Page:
Research

 

Ant-Ecology-18

Photo credit: A. Foster

My research uses insects as model systems to explore physiological and developmental responses to global environmental threats with a focus on urbanization and climate change. Grounded in ecology and evolutionary biology, my research is expanding to include studies on the role of microbes and fungal pathogens in influencing host responses to environmental change.

Publications:

Bonisoli-Alquati, A., Ostermiller, S., Beasley, D.E., Welch, SM, Møller, A.P. and Mousseau, T.A. (2017). Faster development covaries with higher DNA damage in grasshoppers (Chorthippus albomarginatus) from Chernobyl. Physiological and Biochemical Zoology. 91 (2): 776 – 787.

Beasley, D.E., Bonisoli-Alquati, A. and Mousseau, T.A. (2013). The use of fluctuating asymmetry as a measure of environmentally induced developmental instability: A meta-analysis. Ecological Indicators. 30: 218-226. http://dx.doi.org/10.1016/j.ecolind.2013.02.024

Beasley, D.E., Bonisoli-Alquati, A., Welch, S.M., Møller, A.P. and Mousseau, T.A. (2012). Effects of parental radiation exposure on developmental instability in grasshoppers. Journal of Evolutionary Biology. 25(6): 1149-1162. doi: 10.1111/j.1420-9101.2012.02502.x

Beasley, D.E., Benson, E.P., Welch, S.M., Reid, L.S. and Mousseau, T.A. (2012). The use of citizen scientists to record and map 13-Year periodical cicadas (Hemiptera: Cicadidae: Magicicada) in South Carolina. Florida Entomologist. 95(2): 486-488. http://dx.doi.org/10.1653/024.095.023

 

Urbanization

Chicago

City of Chicago, April 2016. Photo credit: D. Beasley

Urban growth is among the most significant changes our world societies and ecosystems have experienced since the Industrial Revolution. Urban environments are characterized by fragmented landscapes, higher ambient temperatures, pollution and high human population densities. With urban growth projected to increase by 101% in some parts of the world, these factors will arguably impose significant pressures on individual health and population viability.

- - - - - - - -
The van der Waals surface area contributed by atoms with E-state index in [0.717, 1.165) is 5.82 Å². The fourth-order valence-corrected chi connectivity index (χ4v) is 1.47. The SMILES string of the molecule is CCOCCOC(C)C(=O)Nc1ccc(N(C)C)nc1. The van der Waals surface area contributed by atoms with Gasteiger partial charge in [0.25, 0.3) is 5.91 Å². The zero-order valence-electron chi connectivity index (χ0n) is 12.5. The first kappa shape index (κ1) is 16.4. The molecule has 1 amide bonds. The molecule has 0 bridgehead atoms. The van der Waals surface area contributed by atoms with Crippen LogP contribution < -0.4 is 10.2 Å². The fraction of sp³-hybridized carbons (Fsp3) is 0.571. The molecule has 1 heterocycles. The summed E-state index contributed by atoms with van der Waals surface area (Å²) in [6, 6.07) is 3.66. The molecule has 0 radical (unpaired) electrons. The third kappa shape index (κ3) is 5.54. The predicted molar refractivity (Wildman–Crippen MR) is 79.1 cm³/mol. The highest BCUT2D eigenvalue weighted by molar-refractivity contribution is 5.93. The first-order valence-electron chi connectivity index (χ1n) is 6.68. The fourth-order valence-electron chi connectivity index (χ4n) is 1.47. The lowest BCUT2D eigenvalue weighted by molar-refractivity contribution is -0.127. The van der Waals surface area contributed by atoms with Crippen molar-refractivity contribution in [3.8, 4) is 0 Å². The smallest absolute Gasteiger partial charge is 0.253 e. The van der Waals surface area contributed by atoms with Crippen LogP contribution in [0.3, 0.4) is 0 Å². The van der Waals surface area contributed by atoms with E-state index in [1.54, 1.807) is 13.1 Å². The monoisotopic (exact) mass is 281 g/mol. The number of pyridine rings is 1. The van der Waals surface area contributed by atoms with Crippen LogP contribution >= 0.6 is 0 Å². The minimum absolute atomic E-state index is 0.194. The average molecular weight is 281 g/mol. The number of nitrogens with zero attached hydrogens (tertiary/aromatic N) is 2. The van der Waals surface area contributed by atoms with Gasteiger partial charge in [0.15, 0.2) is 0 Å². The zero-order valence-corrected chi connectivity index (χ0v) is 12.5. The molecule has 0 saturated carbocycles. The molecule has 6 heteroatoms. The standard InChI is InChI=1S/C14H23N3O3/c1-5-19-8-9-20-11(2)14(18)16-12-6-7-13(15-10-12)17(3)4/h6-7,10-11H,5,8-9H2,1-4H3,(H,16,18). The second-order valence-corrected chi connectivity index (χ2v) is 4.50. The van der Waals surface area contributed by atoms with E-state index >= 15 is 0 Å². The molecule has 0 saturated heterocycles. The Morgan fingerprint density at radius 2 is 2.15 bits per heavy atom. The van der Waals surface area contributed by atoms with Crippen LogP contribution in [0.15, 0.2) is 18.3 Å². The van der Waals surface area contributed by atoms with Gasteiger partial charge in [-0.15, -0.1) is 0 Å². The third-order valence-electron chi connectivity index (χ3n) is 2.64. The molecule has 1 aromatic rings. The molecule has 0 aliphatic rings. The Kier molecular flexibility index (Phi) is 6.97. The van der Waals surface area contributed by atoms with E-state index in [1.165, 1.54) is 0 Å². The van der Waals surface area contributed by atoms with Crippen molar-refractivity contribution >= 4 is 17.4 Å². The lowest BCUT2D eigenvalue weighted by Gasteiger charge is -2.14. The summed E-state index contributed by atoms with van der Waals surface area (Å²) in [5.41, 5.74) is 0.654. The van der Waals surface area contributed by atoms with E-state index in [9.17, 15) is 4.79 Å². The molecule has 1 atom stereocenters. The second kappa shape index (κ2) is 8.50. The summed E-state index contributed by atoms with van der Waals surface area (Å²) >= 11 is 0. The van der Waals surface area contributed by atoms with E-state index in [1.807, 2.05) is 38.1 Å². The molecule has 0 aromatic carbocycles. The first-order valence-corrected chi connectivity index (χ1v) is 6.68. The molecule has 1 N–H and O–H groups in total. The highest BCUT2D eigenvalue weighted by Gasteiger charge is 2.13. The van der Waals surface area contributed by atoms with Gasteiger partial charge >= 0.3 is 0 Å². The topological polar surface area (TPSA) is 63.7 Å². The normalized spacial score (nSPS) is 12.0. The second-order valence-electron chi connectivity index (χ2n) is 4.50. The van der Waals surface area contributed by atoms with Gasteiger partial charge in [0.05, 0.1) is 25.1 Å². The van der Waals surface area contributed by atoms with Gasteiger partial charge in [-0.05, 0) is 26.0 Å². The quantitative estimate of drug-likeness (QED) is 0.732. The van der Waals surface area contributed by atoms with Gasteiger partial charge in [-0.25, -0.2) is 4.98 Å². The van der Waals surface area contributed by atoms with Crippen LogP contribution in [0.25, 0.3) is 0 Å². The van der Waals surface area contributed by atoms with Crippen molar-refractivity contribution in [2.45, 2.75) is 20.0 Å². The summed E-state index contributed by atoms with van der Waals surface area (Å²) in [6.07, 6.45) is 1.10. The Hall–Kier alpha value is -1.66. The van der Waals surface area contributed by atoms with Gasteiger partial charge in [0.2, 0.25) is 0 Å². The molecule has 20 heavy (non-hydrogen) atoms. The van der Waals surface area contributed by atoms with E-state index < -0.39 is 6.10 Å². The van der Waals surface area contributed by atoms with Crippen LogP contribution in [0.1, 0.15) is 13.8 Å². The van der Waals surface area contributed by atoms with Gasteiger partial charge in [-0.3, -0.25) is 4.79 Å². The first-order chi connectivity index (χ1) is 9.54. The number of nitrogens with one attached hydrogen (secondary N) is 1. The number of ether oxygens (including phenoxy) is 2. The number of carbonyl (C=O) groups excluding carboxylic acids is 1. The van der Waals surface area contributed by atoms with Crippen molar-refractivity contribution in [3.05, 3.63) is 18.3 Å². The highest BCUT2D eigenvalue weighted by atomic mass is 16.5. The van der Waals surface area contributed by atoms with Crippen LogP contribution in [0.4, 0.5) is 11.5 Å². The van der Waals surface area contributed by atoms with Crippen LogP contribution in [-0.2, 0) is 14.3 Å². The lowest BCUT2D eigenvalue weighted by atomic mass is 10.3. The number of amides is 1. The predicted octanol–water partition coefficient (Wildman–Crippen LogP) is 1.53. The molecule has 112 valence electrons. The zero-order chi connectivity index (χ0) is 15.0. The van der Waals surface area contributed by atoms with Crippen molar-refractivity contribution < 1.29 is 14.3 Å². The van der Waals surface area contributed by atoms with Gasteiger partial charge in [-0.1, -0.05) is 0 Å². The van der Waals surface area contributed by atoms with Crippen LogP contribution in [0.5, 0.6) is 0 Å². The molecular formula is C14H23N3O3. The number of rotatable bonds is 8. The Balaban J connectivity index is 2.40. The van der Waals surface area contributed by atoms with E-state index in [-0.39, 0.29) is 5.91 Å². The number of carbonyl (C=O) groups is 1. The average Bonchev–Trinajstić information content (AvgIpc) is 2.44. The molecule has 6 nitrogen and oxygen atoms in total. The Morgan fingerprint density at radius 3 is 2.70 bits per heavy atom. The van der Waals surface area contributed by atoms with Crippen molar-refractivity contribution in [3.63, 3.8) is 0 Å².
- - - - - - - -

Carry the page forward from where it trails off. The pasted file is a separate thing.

Current projects:

  • Entomopathogen diversity across urban landscapes
  • Urban bees
  • Insect immune function

Publications:

* = undergraduate researcher    ** = high school student researcher

Beasley, D.E., Fitzgerald, J.L.*, Fowler, A.*, Keheler, K.**, Uribe-Lopez, M.M. & Dunn, R.R. Do Bee Wings Adapt for Flight in Urban Environments? Southeastern Naturalist (in review)

Beasley, D.E., Penick, C.A., Boateng, N.S.*, Menninger, H.L. and Dunn, R.R. (2018). Urbanization disrupts latitude-size rule in 17-year cicadas. Ecol. Evol. 00:18https://doi.org/10.1002/ece3.3879

Dunn, R.R. and Beasley, D.E. Democratizing evolutionary biology, lessons from insects. (2016). Current Opinion in Insect Science. 18: 89-92. doi: http://dx.doi.org/10.1016/j.cois.2016.10.005.

Evolution and Ecology of Human Health

Sept 2014 Bellybutton art project4

Bellybutton portrait, September 2014. Photo credit:  Joana Ricou

In light of modern changes in diet, living conditions, medical interventions and hygiene practices humans are dramatically shaping the microbial communities that live on and inside their bodies. The changes in the microecology of our bodies and living environment have implications for human health that we are just beginning to explore. With the use of literature reviews and common microbial techniques, my research seeks to understand how our daily practices and behaviors shape microbial diversity associated with humans.

Publications:

Miller, E.A., Beasley, D.E., Dunn, R.R. and Archie, E.A. (2016). Lactobacilli dominance and vaginal pH: Why is the human vaginal microbiome unique? Front. Microbiol. doi: 10.3389/fmicb.2016.01936.

Beasley, D.E., Koltz, A.M., Lambert, J.E., Fierer, N. and Dunn, R.R. (2015). The evolution of stomach acidity and its relevance to human microbiome. PLOS ONE. doi: 10.1371/journal.pone.0134116.

Current projects:

Madden, A.A., Beasley, D.E., Monsur, M., Hu, J., Dunn, R.R. Children are exposed nearly exclusively to bodily bacteria  in daycares, and fail to be exposed to environmental bacteria. (in prep).